Music is the soundtrack to our lives–from the ballad you slow-danced to at senior prom to the ballad you slowly walked home alone to. Remember the good times with this GrouponLive deal to see Megan Mullally and Stephanie Hunt’s band, Nancy and Beth, at the Wilbur Theatre on Sunday, March 10. For $21, you get one ticket for seating in the balcony, mezzanine, or floor sections (up to a $41.70 value, including all fees). The show starts at 7 p.m., and the doors open at 6 p.m.<p>
Most of Megan Mullally’s fans got to know her as Karen Walker, the millionaire socialite with an iron liver on TV’s Will and Grace. Stephanie Hunt, the other half of Nancy and Beth, first made her presence known in her role as Devin Boland, a bass-playing teen who underwent the ups and downs of growing up as a lesbian in small-town Texas. Stardom aside, when the actresses met on set during 2012’s Somebody Up There Likes Me, they connected over a simple, somewhat quirky obsession—a shared love of boundary-pushing, old-time tunes. After expanding on the theme and perfecting their act, Nancy and Beth began to perform their covers on bigger, national stages. One particular rendition—a tribute to the 1947 toe-tapper “Jack You Dead”—left Conan O’Brien with no doubt about the state of his pulse. Another compelling cover—a raucous version of Hank Snow’s “I Don’t Hurt Anymore”—is set to titillate crowds later this year at the Sasquatch Music Festival.<p>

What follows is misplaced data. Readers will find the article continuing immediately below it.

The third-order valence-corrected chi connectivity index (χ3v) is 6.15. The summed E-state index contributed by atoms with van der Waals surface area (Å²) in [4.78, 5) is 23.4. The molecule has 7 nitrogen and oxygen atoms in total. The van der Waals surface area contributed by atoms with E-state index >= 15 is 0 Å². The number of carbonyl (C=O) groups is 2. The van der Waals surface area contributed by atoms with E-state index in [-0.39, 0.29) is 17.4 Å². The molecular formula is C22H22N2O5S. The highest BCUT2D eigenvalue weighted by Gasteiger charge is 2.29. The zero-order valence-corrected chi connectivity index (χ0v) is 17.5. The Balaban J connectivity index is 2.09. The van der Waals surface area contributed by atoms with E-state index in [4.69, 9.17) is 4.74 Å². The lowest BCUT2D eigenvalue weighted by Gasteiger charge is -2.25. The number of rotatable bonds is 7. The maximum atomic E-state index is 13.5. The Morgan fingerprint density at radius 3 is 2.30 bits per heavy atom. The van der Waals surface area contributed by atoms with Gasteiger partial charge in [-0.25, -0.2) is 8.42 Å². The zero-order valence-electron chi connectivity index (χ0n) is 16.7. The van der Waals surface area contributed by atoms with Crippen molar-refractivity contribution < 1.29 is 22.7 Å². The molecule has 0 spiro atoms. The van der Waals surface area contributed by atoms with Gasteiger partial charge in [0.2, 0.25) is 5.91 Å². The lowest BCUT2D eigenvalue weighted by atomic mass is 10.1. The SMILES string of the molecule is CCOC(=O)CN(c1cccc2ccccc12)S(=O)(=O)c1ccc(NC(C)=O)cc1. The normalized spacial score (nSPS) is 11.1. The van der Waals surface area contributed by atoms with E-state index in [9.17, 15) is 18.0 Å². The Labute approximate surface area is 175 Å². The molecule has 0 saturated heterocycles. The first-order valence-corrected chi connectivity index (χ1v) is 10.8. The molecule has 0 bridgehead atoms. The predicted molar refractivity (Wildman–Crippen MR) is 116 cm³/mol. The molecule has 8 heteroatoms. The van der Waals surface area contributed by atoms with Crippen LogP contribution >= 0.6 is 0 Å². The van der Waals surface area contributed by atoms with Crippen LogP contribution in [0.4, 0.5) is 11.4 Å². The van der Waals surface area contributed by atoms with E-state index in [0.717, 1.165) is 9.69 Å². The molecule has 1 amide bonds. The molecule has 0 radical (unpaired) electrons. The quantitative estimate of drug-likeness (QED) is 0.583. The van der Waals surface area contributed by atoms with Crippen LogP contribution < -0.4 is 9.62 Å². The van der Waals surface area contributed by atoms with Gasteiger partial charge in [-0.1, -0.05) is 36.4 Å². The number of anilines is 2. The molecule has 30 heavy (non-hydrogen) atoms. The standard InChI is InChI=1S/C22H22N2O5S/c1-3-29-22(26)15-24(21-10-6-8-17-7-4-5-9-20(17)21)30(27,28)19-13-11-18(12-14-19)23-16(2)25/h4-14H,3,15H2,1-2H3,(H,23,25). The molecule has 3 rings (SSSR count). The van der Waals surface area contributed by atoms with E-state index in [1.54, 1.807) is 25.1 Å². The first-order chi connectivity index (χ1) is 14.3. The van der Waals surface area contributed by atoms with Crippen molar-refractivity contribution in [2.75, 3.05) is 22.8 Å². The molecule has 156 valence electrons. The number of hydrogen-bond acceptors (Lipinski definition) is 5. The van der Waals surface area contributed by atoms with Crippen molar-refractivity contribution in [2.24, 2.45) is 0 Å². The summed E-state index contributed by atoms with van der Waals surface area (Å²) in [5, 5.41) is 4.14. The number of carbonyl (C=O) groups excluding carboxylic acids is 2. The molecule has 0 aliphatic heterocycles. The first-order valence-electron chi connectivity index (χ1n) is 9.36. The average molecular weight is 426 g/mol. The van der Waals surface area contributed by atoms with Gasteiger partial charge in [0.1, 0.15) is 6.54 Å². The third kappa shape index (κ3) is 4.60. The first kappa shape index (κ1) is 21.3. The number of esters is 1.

But even as the duo continues to build momentum and a loyal fan base, one thing remains a little less than obvious to most: why are Megan and Stephanie in a band named Nancy and Beth? The two clear the air on this issue in the following interview with Nick Offerman: <iframe width="450" height="243" src="http://www.youtube.com/embed/t5irI0V4K5Q" frameborder="0" allowFullScreen="allowFullScreen"></iframe>
A theater on the National Register of Historic Places, the Wilbur Theatre is now a premier venue for comedy and music. When it was built in 1914, the architect Clarence H. Blackall designed its porticos and brick façade with inspiration drawn from American Colonial architecture, characterized by a Federal Revival style that included powdered wigs hanging over every doorway. "The auditorium is, in its chaste way," architectural historian Douglas Tucci is quoted as saying on the theater's website, "the handsomest of any Boston playhouse."
100% of 18 customers recommend
“Nice intimate setting. Not a bad seat in the house!”
“The Wilbur is nice but drinks are extremely expensive!”
“I normally never write reviews, but Sullivan & Sons comedy show was just THAT AMAZING. there was never a dull moment in any of the performances. the guys were...”
“I normally never write reviews, but Sullivan & Sons comedy show was just THAT AMAZING. there was never a dull moment in any of the performances. the guys were hysterical, & had me laughing so hard for so long, my stomach hurt. I definitely recommend!”
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